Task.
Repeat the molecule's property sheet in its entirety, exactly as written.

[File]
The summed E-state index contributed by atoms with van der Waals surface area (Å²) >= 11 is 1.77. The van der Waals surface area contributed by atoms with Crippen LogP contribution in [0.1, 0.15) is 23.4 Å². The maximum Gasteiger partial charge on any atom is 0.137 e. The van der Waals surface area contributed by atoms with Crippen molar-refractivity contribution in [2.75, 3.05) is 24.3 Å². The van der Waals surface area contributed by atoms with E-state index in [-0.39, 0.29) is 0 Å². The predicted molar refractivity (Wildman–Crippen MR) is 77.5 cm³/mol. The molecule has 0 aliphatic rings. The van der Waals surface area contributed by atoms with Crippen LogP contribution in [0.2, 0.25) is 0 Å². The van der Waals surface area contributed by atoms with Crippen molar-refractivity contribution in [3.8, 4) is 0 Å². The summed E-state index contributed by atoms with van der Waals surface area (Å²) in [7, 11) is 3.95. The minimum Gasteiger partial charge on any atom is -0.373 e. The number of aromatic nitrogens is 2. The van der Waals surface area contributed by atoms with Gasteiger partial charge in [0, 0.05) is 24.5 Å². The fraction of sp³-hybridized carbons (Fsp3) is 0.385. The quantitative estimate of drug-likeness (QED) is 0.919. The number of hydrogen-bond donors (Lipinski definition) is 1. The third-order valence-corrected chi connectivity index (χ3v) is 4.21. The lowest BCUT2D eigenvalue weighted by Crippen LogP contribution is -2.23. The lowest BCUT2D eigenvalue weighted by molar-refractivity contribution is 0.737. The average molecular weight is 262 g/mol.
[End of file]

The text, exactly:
The summed E-state index contributed by atoms with van der Waals surface area (Å²) >= 11 is 1.77. The van der Waals surface area contributed by atoms with Crippen LogP contribution in [0.1, 0.15) is 23.4 Å². The maximum Gasteiger partial charge on any atom is 0.137 e. The van der Waals surface area contributed by atoms with Crippen molar-refractivity contribution in [2.75, 3.05) is 24.3 Å². The van der Waals surface area contributed by atoms with E-state index in [-0.39, 0.29) is 0 Å². The predicted molar refractivity (Wildman–Crippen MR) is 77.5 cm³/mol. The molecule has 0 aliphatic rings. The van der Waals surface area contributed by atoms with Crippen LogP contribution in [0.2, 0.25) is 0 Å². The van der Waals surface area contributed by atoms with Crippen molar-refractivity contribution in [3.8, 4) is 0 Å². The summed E-state index contributed by atoms with van der Waals surface area (Å²) in [7, 11) is 3.95. The minimum Gasteiger partial charge on any atom is -0.373 e. The number of aromatic nitrogens is 2. The van der Waals surface area contributed by atoms with Gasteiger partial charge in [0, 0.05) is 24.5 Å². The fraction of sp³-hybridized carbons (Fsp3) is 0.385. The quantitative estimate of drug-likeness (QED) is 0.919. The number of hydrogen-bond donors (Lipinski definition) is 1. The third-order valence-corrected chi connectivity index (χ3v) is 4.21. The lowest BCUT2D eigenvalue weighted by Crippen LogP contribution is -2.23. The lowest BCUT2D eigenvalue weighted by molar-refractivity contribution is 0.737. The average molecular weight is 262 g/mol.